Here is an update of Vida’s progress from her volunteer rider, Jolene:

Vida got her first lesson in tying yesterday. She did really good. Only pulled once and though she meant it, she came off it and was really good. While she was tied I worked on taming that wild mane of hers. She will need to work on standing for some time since she starts to be come impatient and paws the ground. She was good for the spray conditioner too.

Below is a video of their 3rd ride together and photos:

Training Update: King

King is working through the groundwork phases to becoming a riding horse. Last week Jolene began having him come up to her along the fence, to get him used to her swinging her leg over him and weight of her on his back. As you can see from the video, he took all of this very well and was happy and content. Our goal with a sensitive horse like this is to allow him the time and patience to progress without making things a huge ordeal. Days like this are building a strong foundation of trust and partnership that will follow him for the rest of his life.This will teach him to trust people so that when situations arise where he needs to make choices, he will remember that people made him feel peace and safe around them even when new presented with new things. He can look to people for how to react or guidance in what to do. King has changed dramatically from that horse that showed up at SAFE just 3 months ago, who was afraid of everything and had no idea how to reach around people. By concentrating on basic manners and a solid foundation SAFE is truly making a difference in this horse’s life. And let me tell you it is going to be a great life! He is going to be a very nice riding horse and a wonderful partner to his future family!

Here is a short video of King getting to feel the weight of a rider for the first time:

Here are some beautiful photos Jessica Farren took of Jolene working with King in the round pen:

Welcome Barb Ferderer and Richard Duncan to the SAFE Board!

We have two new members joining the SAFE Board of Directors for 2017: Barbara Ferderer and Richard Duncan. Here’s some information about each of them to help you get to know them better!

Barbara Ferderer

An accomplished Graphic Designer, Barb followed her heart and the man who would become her husband to western Washington over 22 years ago, never looking back. While relatively new to SAFE, she is no stranger to horses. She wanted a horse from the moment she saw one, always hopeful that this dream would come true. While waiting, she rode with friends as often as the opportunity presented itself, most memorably on a paint pony named Bucky. Over time she became an accomplished rider, taking on “naughty” horses who in her mind were just misunderstood. Long before she’d heard of Buck Brannaman, Barb tried communicating with horses by mimicking their behaviors, this changed everything.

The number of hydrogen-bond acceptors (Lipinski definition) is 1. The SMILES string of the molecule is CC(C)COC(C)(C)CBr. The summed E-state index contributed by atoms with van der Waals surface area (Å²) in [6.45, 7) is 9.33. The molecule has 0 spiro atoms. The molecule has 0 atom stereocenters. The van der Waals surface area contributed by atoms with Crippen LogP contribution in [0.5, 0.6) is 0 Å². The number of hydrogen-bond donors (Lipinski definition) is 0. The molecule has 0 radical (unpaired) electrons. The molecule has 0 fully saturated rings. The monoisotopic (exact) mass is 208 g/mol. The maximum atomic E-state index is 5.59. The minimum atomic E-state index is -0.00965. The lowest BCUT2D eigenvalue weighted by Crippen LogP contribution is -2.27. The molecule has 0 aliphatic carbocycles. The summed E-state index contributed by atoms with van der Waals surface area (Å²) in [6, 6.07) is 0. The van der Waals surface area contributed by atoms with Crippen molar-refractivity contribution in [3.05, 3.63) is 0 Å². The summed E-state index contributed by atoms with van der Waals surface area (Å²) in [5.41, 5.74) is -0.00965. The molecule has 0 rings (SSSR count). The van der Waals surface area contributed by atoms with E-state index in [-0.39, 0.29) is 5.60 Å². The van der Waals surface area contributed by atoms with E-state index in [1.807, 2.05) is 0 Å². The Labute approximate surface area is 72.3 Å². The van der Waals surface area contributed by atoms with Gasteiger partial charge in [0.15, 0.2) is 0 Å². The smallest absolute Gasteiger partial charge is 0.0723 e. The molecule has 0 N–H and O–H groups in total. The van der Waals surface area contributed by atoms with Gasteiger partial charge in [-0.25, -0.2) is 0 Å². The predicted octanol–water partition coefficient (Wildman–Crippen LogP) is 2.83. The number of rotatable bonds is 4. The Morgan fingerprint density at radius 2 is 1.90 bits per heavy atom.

Fast forward to 1994 when Barb and her husband bought a house on some property in Buckley. There was a horse there whose owner was leasing pasture. She stopped by once, intending to move him, that was the last time anyone saw her. She abandoned him, effectively making him Barb’s first rescue. She knew he was in bad shape based on how overweight he was. The vet and a farrier both gave her a grim report: he had laminitis and needed to lose at least 200 lbs. Undeterred, Barb asked what needed to be done and she got to work. It was a winter of putting pads on his feet and carefully monitoring his diet, making headway a few steps at a time. By mid-summer of the following year Bonfire was a new horse, he’d been given a clean bill of health and cleared to ride, which he and Barb did for the next 20 years.

After Bonfire, Barb started looking in earnest for a new horse, finding out about SAFE from her neighbor Michel. While taking a long look at the website, Barb found her horse, and set the wheels in motion to adopt Kai. In December of 2015 another horse captivated Barb, it was Anakin. He was on the news and after taking one look at him even in his desperate state, she could tell he wanted to live. When she found out that SAFE was taking him on, she called to let them know that she wanted him. Nobody was sure he would live, but he did. Throughout his recovery, Barb visited Anakin several times, clearly making sure that everyone knew she was going to give this horse a home, which she did in August of 2016.

Richard Duncan

Richard Duncan is Director of Systems Engineering for F5 Networks Inc., leading the company’s Service Provider Systems Engineering team for the Americas.

Richard’s first real encounter with a horse was in early 2014 when his wife announced that she intended to buy one. Being a business professional, Richard naturally approached getting a horse from a business perspective. What was the capital cost of the horse? Could they maintain the operational cost of this horse for the next 15 years? His wife’s view? “I love that horse.” Over time, the Duncan’s added two more horses to their family; a very flashy Palomino show horse and a regal and majestic Friesian/Arabian cross. Richard enjoys watching the three horses play in the field, and finds it very peaceful and entertaining. Richard says that over the last 2½ years, his wife Jolene has taught him to better understand horses. Most importantly, he now understands that when their Palomino pins back her ears, it’s not cute. She is pissed off.